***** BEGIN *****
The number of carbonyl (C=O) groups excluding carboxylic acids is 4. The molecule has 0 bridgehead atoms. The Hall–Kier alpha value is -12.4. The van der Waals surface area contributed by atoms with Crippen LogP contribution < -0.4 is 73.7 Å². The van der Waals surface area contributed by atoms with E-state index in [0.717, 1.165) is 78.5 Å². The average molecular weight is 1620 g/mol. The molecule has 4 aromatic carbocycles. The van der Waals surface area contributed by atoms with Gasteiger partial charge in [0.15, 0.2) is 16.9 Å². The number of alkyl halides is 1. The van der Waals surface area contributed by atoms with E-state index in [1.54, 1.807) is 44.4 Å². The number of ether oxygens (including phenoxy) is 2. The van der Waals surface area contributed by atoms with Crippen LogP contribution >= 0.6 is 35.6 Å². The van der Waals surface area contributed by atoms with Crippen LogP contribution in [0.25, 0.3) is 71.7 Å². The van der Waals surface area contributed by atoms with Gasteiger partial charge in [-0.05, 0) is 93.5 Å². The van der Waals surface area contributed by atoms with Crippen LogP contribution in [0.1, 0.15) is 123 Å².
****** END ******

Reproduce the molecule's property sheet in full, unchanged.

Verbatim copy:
The number of carbonyl (C=O) groups excluding carboxylic acids is 4. The molecule has 0 bridgehead atoms. The Hall–Kier alpha value is -12.4. The van der Waals surface area contributed by atoms with Crippen LogP contribution < -0.4 is 73.7 Å². The van der Waals surface area contributed by atoms with E-state index in [0.717, 1.165) is 78.5 Å². The average molecular weight is 1620 g/mol. The molecule has 4 aromatic carbocycles. The van der Waals surface area contributed by atoms with Gasteiger partial charge in [0.15, 0.2) is 16.9 Å². The number of alkyl halides is 1. The van der Waals surface area contributed by atoms with E-state index in [1.54, 1.807) is 44.4 Å². The number of ether oxygens (including phenoxy) is 2. The van der Waals surface area contributed by atoms with Crippen LogP contribution >= 0.6 is 35.6 Å². The van der Waals surface area contributed by atoms with Crippen LogP contribution in [0.25, 0.3) is 71.7 Å². The van der Waals surface area contributed by atoms with Gasteiger partial charge in [-0.05, 0) is 93.5 Å². The van der Waals surface area contributed by atoms with Crippen LogP contribution in [0.1, 0.15) is 123 Å².